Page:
· Both sides to the conflict committing war crimes and crimes against humanity · More than 1 million internally displaced and 400,000 forced to flee the country · 3.9 million people face an alarming risk of food insecurity as fears of famine loom · Arms flow into South Sudan as conflict continues
New evidence is emerging of ongoing war crimes and crimes against humanity committed by both government and opposition forces in South Sudan, Amnesty International said as the country marks its third Independence Day on 9 July. On a mission to Juba this month, the organization interviewed internally displaced people who described recent atrocities and an imminent humanitarian crisis.
Since the conflict began in December 2013, more than 1 million people have been displaced, with 400,000 fleeing to neighbouring countries. Around the country 3.9 million people face an alarming risk of food insecurity, as fears of an impending famine loom. More than 100,000 people are in internally displaced persons (IDP) camps at UN bases – some have been trapped in these compounds for months, afraid they will be attacked if they leave.
One local human rights defender told Amnesty International: “What is there to celebrate when I don’t feel free?”
“Both sides in the conflict have demonstrated a near-total disregard for the laws of war, with civilians left paying the price,” said Michelle Kagari, Deputy Regional Director for Eastern Africa at Amnesty International.
“All sides must immediately cease attacks on civilians. All states must suspend international arms transfers to South Sudan, until there are guarantees they will not be used to commit or facilitate serious abuses.”
Even before the current conflict erupted, South Sudan was already awash with small arms, a legacy of decades of civil war. The wide availability of arms has fueled violent crime and intercommunal conflict, with a significant human toll. The government has made numerous attempts at civilian disarmament – these have been ineffective in improving security and have often been marred by violence themselves.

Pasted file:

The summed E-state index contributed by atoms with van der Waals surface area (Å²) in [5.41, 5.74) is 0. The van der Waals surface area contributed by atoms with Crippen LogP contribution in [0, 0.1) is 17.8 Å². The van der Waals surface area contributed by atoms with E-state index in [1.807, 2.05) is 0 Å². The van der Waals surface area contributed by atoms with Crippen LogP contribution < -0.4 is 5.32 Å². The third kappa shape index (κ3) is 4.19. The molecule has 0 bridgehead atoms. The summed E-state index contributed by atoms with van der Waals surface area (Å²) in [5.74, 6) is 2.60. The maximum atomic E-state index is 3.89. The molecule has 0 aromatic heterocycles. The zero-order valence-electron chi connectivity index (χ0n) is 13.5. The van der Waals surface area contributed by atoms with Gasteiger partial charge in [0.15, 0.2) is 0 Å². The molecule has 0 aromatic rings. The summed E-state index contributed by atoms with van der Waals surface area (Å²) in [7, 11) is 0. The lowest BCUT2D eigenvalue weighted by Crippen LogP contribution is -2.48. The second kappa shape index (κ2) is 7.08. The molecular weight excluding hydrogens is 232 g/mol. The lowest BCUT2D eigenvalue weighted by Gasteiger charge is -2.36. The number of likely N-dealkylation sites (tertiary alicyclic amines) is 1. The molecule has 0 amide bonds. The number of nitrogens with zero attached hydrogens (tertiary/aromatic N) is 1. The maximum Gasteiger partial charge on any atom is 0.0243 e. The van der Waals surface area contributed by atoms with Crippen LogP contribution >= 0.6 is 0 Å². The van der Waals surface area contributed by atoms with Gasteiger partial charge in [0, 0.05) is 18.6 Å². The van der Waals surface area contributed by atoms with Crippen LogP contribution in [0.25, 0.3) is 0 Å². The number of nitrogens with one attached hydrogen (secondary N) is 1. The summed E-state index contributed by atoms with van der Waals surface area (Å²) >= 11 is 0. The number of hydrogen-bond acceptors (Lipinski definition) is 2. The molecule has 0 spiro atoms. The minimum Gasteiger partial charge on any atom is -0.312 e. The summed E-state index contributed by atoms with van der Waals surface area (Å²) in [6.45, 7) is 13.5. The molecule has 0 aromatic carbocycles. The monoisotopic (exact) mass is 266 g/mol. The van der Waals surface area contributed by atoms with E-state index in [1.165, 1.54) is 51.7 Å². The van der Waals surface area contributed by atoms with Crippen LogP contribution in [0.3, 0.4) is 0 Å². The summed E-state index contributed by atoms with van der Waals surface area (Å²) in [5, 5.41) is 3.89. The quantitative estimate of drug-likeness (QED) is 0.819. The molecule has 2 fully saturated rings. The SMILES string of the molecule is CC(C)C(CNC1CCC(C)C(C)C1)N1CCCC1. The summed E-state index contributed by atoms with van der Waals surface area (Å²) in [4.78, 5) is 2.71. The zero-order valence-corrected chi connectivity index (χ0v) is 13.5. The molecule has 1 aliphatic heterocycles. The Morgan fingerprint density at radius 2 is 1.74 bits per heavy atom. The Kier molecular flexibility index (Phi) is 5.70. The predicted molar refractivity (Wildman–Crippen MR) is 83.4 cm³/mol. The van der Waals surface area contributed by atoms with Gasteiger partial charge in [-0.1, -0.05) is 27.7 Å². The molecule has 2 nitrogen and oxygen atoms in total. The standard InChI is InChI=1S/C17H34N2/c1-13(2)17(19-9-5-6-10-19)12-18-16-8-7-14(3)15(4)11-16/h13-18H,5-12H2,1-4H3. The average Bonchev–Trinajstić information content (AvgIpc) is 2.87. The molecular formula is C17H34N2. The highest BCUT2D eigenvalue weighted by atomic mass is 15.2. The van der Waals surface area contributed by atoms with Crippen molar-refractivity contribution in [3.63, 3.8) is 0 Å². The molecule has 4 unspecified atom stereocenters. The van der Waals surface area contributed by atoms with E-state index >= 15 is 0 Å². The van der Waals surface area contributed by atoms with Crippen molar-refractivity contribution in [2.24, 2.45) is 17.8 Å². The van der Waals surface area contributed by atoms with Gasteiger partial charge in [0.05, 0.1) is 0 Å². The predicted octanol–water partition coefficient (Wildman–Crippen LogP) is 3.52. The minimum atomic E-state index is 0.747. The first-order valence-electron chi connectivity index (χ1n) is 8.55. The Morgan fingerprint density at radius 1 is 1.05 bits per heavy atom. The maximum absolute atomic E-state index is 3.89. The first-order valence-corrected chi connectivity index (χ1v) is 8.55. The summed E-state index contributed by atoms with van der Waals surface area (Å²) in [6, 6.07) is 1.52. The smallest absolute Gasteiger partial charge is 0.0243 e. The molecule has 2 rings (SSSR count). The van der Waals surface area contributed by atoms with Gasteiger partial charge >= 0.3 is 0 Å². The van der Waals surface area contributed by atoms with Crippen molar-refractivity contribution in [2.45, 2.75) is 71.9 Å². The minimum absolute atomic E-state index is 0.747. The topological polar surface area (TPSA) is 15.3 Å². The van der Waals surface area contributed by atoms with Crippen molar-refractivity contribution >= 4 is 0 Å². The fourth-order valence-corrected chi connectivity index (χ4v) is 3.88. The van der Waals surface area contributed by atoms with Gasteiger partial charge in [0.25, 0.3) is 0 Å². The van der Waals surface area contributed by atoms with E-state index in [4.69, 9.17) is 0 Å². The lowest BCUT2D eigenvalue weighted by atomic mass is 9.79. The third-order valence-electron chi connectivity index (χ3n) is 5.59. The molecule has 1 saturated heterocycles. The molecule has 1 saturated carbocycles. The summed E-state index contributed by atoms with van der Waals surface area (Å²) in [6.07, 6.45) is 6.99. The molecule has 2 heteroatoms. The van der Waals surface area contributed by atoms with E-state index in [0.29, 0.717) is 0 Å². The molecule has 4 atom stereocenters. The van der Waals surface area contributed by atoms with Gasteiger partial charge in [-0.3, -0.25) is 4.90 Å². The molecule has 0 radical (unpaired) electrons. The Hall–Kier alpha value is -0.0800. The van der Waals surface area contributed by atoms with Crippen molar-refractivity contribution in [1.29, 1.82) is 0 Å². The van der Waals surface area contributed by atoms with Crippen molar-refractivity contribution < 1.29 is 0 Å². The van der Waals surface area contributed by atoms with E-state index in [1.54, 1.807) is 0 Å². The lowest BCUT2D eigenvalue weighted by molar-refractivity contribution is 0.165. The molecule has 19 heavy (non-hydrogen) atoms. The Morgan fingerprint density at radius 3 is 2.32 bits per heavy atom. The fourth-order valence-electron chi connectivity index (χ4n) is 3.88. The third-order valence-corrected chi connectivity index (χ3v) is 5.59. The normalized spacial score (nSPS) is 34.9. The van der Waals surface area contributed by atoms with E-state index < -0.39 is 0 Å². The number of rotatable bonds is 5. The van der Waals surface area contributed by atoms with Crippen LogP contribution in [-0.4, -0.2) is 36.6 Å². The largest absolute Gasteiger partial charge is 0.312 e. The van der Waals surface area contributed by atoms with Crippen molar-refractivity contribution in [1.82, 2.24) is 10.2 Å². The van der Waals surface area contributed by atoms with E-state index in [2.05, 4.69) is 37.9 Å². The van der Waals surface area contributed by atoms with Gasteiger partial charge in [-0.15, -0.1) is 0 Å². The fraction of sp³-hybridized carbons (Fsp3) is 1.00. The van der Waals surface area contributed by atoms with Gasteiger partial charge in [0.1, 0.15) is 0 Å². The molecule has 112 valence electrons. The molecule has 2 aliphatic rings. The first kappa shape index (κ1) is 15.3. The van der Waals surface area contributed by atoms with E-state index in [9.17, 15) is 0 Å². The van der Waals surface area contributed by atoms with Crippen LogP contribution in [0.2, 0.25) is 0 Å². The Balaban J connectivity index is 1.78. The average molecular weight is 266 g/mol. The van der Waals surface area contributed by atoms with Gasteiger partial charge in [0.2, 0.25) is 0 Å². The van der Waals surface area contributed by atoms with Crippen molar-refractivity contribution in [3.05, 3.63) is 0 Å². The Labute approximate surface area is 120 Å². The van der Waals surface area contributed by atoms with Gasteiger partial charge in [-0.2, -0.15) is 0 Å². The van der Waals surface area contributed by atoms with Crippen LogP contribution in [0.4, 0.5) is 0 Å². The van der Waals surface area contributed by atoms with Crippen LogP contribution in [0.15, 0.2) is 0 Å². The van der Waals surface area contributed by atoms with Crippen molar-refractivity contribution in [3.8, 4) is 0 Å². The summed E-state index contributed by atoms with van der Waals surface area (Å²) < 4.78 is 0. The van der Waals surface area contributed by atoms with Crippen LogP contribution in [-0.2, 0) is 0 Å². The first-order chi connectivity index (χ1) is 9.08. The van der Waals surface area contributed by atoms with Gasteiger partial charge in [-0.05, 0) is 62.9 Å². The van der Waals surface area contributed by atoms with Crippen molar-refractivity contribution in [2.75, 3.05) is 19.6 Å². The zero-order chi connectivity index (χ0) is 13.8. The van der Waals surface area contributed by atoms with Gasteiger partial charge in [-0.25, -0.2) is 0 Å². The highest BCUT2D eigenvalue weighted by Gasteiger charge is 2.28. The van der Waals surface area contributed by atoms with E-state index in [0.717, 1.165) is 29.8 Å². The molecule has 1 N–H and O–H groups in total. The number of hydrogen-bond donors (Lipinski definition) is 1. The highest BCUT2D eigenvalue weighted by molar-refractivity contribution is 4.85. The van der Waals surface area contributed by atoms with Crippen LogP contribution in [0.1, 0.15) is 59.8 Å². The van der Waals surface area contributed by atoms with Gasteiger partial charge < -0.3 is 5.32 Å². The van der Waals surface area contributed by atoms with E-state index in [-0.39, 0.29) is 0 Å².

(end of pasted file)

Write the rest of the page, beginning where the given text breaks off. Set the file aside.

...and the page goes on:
Since the internal armed conflict erupted in December, yet more arms have reportedly flowed into the country.
South Sudanese government forces loyal to President Salva Kiir and opposition forces under Dr Riek Machar have spectacularly failed to make good on promises to cease attacks on civilians, sexual violence, destruction of property and violence against children, and to facilitate humanitarian access and hold perpetrators accountable.
A ceasefire – initially agreed on 23 January and renewed twice, on 5 and 9 May, has not been honoured by either side. Clashes continue in Unity, Jonglei and Upper Nile states.
“The international community must pressure the South Sudanese authorities to bring to justice all those who have committed serious violations and abuses of international human rights and humanitarian law during the conflict, or sadly there will be more Independence Days with little to celebrate,” said Michelle Kagari.
The South Sudanese authorities have so far made no concrete effort to deliver justice for the crimes against civilians committed during the conflict. The government has demonstrated a lack of commitment to conducting prompt, independent and thorough investigations with a view towards prosecuting perpetrators of abuses and violations.
Though triggered by a political dispute, South Sudan’s internal armed conflict has taken on a markedly ethnic dimension, with mainly Dinka members of government forces loyal to President Kiir, and mainly Nuer army defectors and their allied militias loyal to ex-Vice-President Machar. Both sides have been systematically targeting members of the other’s ethnic community. An Amnesty International report, Nowhere Safe: Civilians Under Attack in South Sudan, based on field research undertaken in March 2014, documented cases in which Dinka, Nuer and Shilluk civilians have been targeted on the basis of their ethnicity and assumed political affiliations.
Crimes against humanity and war crimes have happened against a backdrop of pervasive human rights violations.
A clampdown on freedom of expression has added to the repressive and fearful climate. Members of civil society and journalists have been summoned and questioned by National Security Service officers about their activities and articles. In March, the Arabic language paper Almajhar Alsayasy was ordered to shut down because of articles critical of the government. Last week, National Security Service officers gave verbal orders to media outlets not to publish articles about federalism – a topic of wide public debate. On 2 July, National Security Service officers seized copies of the Juba Monitor, a daily paper. On 7 July, armed National Security Service officers confiscated 3,000 copies of The Citizen.
On South Sudan’s first Independence Day President Kiir pledged that South Sudan would quickly accede to international conventions and abide by international law.
After three years of independence, South Sudan has failed to complete the ratification process of core human rights treaties. The African Charter for Human and Peoples’ Rights and the International Covenant on Civil and Political Rights were approved by parliament and have been awaiting presidential assent since before the conflict erupted. South Sudan is the only member state of the African Union that has not ratified the African Charter.